Karra-Lee Nolan was selected to be part of an all-female officiating team for the Women’s State of Origin match on the Sunshine Coast.
When the Blues and Maroons run out on Sunshine Coast Stadium on Friday there won’t be a man on the field.
In a historic move, the Women’s State of Origin match will be officiated by an all-female on-field team, both coaches are also female and, of course, the players are women.
In what could be a world first, Belinda Sharpe will referee the match, while Kailey Beattie and Karra-Lee Nolan will be touch judges.
"It's a dream come true. I got the call that I'd been selected for Origin off the back of dedication, diligence and hard work," touch judge Nolan said.
"I just want to be seen as an equal, not the tokenistic appointment."
It's certainly the first time an all-female on-field team has officiated in an elite NRL, NRLW or Origin fixture.
"Being a part of an all-female space – it's a first of its kind, it's absolutely surreal," Nolan said.
The 27-year-old debuted in the NSW Cup on the touchline last weekend.
"I am the only girl amongst 40 blokes (in the NSW high-performance refereeing squad) and on the coaching side it's all-male except for one female physio," Nolan said.
She'll line up alongside Sharpe, who became the first woman to officiate an NRL game in 2019.
"This Origin is a credit to people like Belinda Sharpe who've made it possible to come through now and keep flying that flag," Nolan said.
Making it in a 'man's world
Nolan's been officiating since she was 15 years old, but it hasn't been an easy ride to the top.
"I was a national hurdler and had a knee reconstruction at 15. Post-operation, that totally changed my outlook on what I could and wanted to do with my life," she said.
Her two brothers played first-grade football and her dad was a referee.
"After my operation, my dad encouraged me to try it," Nolan said.
"I was at school and wanted to earn some pocket money, so in 2010 I picked up the whistle and haven't looked back."
During that time, she has faced her fair share of naysayers.
"You do get some criticism from the crowds because you're a woman, on-field there's not much opposition, the players want to get on with the game," she said.
Most players have never seen a female referee.
"I'll often get called 'Sir', they'll ask you if that's OK or what you want to be called — I don't mind, as long as they're respectful."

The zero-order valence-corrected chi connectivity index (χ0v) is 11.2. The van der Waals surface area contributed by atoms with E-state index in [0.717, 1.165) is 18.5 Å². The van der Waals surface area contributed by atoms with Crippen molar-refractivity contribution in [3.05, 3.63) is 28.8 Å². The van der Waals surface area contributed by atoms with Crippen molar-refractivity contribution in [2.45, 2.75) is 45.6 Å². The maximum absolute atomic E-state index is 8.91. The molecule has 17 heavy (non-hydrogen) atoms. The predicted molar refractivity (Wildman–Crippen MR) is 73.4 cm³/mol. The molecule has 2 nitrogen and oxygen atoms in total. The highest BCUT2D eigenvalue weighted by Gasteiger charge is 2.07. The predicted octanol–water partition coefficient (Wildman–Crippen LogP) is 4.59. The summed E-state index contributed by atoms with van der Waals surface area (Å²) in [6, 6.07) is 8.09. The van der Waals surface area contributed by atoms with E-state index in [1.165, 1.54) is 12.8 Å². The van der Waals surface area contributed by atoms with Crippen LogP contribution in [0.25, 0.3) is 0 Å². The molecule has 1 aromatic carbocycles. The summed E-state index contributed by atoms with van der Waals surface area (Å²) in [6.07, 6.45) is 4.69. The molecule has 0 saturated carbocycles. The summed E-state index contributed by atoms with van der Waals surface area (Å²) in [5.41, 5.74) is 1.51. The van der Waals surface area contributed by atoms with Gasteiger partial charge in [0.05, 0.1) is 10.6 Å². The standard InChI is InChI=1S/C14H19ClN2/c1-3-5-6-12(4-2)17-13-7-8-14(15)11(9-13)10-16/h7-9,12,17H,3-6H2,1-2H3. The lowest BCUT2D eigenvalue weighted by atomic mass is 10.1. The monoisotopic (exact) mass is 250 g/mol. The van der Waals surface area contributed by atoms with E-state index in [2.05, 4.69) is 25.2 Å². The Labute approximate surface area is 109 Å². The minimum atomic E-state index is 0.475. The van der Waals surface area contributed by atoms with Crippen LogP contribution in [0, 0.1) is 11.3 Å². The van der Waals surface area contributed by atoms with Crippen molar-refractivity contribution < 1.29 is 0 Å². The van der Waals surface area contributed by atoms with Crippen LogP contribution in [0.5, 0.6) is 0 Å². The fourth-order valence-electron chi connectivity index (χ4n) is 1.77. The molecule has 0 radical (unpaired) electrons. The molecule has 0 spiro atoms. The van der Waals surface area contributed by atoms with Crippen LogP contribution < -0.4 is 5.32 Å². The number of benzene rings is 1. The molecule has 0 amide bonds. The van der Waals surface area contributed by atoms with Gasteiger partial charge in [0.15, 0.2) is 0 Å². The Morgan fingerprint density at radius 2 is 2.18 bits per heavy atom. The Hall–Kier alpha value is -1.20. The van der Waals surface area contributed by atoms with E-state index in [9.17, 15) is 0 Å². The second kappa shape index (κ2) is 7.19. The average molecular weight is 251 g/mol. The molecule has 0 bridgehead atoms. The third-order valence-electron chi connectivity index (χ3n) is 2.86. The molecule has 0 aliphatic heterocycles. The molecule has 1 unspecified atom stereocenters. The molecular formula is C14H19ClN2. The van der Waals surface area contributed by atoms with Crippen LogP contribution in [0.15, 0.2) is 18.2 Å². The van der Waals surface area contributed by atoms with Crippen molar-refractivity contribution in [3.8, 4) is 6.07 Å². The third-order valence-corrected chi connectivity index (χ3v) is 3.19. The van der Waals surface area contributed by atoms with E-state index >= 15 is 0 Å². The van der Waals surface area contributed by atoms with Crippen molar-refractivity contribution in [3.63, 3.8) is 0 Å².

And any criticism, she takes in her stride.
"Respect isn't given, you've got to earn it, it comes down to the credibility of your decisions, how you communicate with the players, how you conduct yourself," she said.
Nolan doesn't want to be judged on her gender.
"When I go to training I train exactly the same as the boys, I do the same weights and training drills," she said.
"At the end of the day, you just want to be accepted as a professional athlete and a referee."
Nolan's juggled her full-time teaching job, training four times a week and refereeing on weekends, sometimes both Saturday and Sunday.
"It is tough fitting it all in, I live 1.5 hours from Sydney in Shellharbour so it's pretty chaotic, but I wouldn't have it any other way, I wouldn't change it for anything."
She believes her teaching background has helped her on the field.
"In terms of player behaviour, I like to keep things simple and clear like with my kids, they know what they can and can't do, so do the players know where they stand and what you expect," Nolan said.
Her goal is to make it to the top.
"The ultimate goal is to officiate in the NRL, hopefully in the next few years that dream becomes a reality," Nolan said.
And for other women to be there too.
"I'd love nothing more than seeing women across all levels of rugby league, in refereeing, coaching, playing," she said.
It's a goal the NRL is also working towards.
"All three of these exceptional officials deserve to officiate at the highest level. This is a fantastic result for the game and testament to the strong pathways of female officiating," the NRL's head of elite officiating Jared Maxwell said.
"Belinda is experienced at this level and [is] no doubt, in part, responsible for the increasing numbers of female officials being developed."
It's also the first time two female coaches go head-to-head in a professional NRL fixture.
"Kylie [Hilder, NSW coach] and I are really looking forward to it. We played footy together and against each other," Maroons coach Tahnee Norris said.
"It's great for the game it's finally happened and hopefully leads to more female coaches, not just in the women's but in men's rugby league as well."
She's also thrilled to see the growth of the women's game.
"To see fans, not just girls but boys, now yelling out names like Ali Brigginshaw and knowing these player's names and all about them is really exciting," Norris said.
Queensland is aiming to take back-to-back titles after defeating New South Wales 24–18 in last year's Origin.
"The rivalry is definitely as fierce, the girls certainly don't hold back just like the men," NSW Blues coach Kylie Hilder said.
"We want to get that shield back and wipe away those memories from last year."